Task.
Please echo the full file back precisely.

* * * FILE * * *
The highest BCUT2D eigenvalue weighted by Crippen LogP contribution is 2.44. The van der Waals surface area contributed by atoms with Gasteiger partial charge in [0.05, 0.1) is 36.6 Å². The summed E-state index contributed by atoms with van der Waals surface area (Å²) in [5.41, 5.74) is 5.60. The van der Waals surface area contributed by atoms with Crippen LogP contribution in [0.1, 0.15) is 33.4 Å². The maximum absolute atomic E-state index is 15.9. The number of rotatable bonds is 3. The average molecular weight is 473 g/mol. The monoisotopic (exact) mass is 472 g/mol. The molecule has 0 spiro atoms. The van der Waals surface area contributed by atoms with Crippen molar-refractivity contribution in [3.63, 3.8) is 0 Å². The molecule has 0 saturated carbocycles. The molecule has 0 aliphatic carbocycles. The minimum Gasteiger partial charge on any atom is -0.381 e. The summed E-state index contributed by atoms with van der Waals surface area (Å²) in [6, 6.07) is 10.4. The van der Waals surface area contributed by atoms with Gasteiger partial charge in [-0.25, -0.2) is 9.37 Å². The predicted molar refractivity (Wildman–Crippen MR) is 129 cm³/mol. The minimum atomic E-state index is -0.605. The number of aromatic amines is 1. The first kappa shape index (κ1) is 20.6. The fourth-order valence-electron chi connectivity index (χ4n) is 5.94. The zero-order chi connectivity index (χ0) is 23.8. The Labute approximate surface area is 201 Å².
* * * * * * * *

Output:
The highest BCUT2D eigenvalue weighted by Crippen LogP contribution is 2.44. The van der Waals surface area contributed by atoms with Gasteiger partial charge in [0.05, 0.1) is 36.6 Å². The summed E-state index contributed by atoms with van der Waals surface area (Å²) in [5.41, 5.74) is 5.60. The van der Waals surface area contributed by atoms with Crippen LogP contribution in [0.1, 0.15) is 33.4 Å². The maximum absolute atomic E-state index is 15.9. The number of rotatable bonds is 3. The average molecular weight is 473 g/mol. The monoisotopic (exact) mass is 472 g/mol. The molecule has 0 spiro atoms. The van der Waals surface area contributed by atoms with Crippen molar-refractivity contribution in [3.63, 3.8) is 0 Å². The molecule has 0 saturated carbocycles. The molecule has 0 aliphatic carbocycles. The minimum Gasteiger partial charge on any atom is -0.381 e. The summed E-state index contributed by atoms with van der Waals surface area (Å²) in [6, 6.07) is 10.4. The van der Waals surface area contributed by atoms with Gasteiger partial charge in [-0.25, -0.2) is 9.37 Å². The predicted molar refractivity (Wildman–Crippen MR) is 129 cm³/mol. The minimum atomic E-state index is -0.605. The number of aromatic amines is 1. The first kappa shape index (κ1) is 20.6. The fourth-order valence-electron chi connectivity index (χ4n) is 5.94. The zero-order chi connectivity index (χ0) is 23.8. The Labute approximate surface area is 201 Å².